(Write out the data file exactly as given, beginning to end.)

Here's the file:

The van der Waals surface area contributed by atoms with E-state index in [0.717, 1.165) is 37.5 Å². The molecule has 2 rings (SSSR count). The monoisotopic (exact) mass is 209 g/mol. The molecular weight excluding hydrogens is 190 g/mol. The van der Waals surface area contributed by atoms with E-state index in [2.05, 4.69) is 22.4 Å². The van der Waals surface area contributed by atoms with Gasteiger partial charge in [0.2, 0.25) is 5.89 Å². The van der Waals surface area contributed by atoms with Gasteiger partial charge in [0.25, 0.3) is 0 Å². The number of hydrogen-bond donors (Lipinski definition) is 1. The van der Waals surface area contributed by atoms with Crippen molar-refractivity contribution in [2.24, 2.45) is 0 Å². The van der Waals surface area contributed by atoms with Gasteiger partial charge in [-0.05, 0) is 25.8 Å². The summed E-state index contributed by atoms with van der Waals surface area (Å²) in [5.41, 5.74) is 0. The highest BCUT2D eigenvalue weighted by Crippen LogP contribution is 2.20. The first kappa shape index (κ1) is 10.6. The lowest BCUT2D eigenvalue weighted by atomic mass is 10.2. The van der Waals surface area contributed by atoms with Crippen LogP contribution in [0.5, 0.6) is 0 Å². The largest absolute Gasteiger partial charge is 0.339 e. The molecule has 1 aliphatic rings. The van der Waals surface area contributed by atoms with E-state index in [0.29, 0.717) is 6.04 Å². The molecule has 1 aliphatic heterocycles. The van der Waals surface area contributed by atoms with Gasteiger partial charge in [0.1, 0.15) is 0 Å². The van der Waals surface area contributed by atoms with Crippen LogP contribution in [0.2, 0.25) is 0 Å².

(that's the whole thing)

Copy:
The van der Waals surface area contributed by atoms with E-state index in [0.717, 1.165) is 37.5 Å². The molecule has 2 rings (SSSR count). The monoisotopic (exact) mass is 209 g/mol. The molecular weight excluding hydrogens is 190 g/mol. The van der Waals surface area contributed by atoms with E-state index in [2.05, 4.69) is 22.4 Å². The van der Waals surface area contributed by atoms with Gasteiger partial charge in [0.2, 0.25) is 5.89 Å². The van der Waals surface area contributed by atoms with Gasteiger partial charge in [0.25, 0.3) is 0 Å². The number of hydrogen-bond donors (Lipinski definition) is 1. The van der Waals surface area contributed by atoms with Crippen molar-refractivity contribution in [2.24, 2.45) is 0 Å². The van der Waals surface area contributed by atoms with Gasteiger partial charge in [-0.05, 0) is 25.8 Å². The summed E-state index contributed by atoms with van der Waals surface area (Å²) in [5.41, 5.74) is 0. The highest BCUT2D eigenvalue weighted by Crippen LogP contribution is 2.20. The first kappa shape index (κ1) is 10.6. The lowest BCUT2D eigenvalue weighted by atomic mass is 10.2. The van der Waals surface area contributed by atoms with Crippen LogP contribution in [0.5, 0.6) is 0 Å². The largest absolute Gasteiger partial charge is 0.339 e. The molecule has 1 aliphatic rings. The van der Waals surface area contributed by atoms with E-state index in [0.29, 0.717) is 6.04 Å². The molecule has 1 aliphatic heterocycles. The van der Waals surface area contributed by atoms with Gasteiger partial charge in [0.1, 0.15) is 0 Å². The van der Waals surface area contributed by atoms with Crippen LogP contribution in [0.2, 0.25) is 0 Å².